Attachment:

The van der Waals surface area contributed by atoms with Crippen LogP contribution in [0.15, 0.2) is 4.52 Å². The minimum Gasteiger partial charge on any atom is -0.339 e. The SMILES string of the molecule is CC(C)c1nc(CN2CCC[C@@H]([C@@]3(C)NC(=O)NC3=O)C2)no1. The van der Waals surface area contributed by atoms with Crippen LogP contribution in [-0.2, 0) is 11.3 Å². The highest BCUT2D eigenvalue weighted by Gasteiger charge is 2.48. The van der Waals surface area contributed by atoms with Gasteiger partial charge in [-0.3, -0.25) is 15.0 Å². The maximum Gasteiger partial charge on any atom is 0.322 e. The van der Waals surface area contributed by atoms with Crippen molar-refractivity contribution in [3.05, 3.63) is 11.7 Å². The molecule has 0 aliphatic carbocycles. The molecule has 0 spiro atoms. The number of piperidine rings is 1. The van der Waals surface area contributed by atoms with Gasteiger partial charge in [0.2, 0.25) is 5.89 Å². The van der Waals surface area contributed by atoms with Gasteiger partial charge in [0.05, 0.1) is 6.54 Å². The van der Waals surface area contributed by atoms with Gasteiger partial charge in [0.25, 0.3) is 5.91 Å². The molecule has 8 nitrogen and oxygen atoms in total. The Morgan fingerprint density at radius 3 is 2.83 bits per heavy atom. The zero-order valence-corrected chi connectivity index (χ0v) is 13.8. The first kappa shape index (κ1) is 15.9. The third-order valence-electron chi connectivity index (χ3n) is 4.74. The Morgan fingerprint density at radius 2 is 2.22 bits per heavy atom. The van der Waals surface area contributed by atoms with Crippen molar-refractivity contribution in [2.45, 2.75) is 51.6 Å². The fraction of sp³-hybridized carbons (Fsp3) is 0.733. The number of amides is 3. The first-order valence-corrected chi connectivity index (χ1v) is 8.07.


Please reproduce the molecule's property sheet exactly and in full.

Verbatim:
The van der Waals surface area contributed by atoms with Crippen LogP contribution in [0.15, 0.2) is 4.52 Å². The minimum Gasteiger partial charge on any atom is -0.339 e. The SMILES string of the molecule is CC(C)c1nc(CN2CCC[C@@H]([C@@]3(C)NC(=O)NC3=O)C2)no1. The van der Waals surface area contributed by atoms with Crippen LogP contribution in [-0.2, 0) is 11.3 Å². The highest BCUT2D eigenvalue weighted by Gasteiger charge is 2.48. The van der Waals surface area contributed by atoms with Gasteiger partial charge in [-0.3, -0.25) is 15.0 Å². The maximum Gasteiger partial charge on any atom is 0.322 e. The van der Waals surface area contributed by atoms with Crippen molar-refractivity contribution in [3.05, 3.63) is 11.7 Å². The molecule has 0 aliphatic carbocycles. The molecule has 0 spiro atoms. The number of piperidine rings is 1. The van der Waals surface area contributed by atoms with Gasteiger partial charge in [0.2, 0.25) is 5.89 Å². The van der Waals surface area contributed by atoms with Gasteiger partial charge in [0.05, 0.1) is 6.54 Å². The van der Waals surface area contributed by atoms with Gasteiger partial charge in [0.25, 0.3) is 5.91 Å². The molecule has 8 nitrogen and oxygen atoms in total. The Morgan fingerprint density at radius 3 is 2.83 bits per heavy atom. The zero-order valence-corrected chi connectivity index (χ0v) is 13.8. The first kappa shape index (κ1) is 15.9. The third-order valence-electron chi connectivity index (χ3n) is 4.74. The Morgan fingerprint density at radius 2 is 2.22 bits per heavy atom. The van der Waals surface area contributed by atoms with Crippen molar-refractivity contribution in [2.45, 2.75) is 51.6 Å². The fraction of sp³-hybridized carbons (Fsp3) is 0.733. The number of amides is 3. The first-order valence-corrected chi connectivity index (χ1v) is 8.07.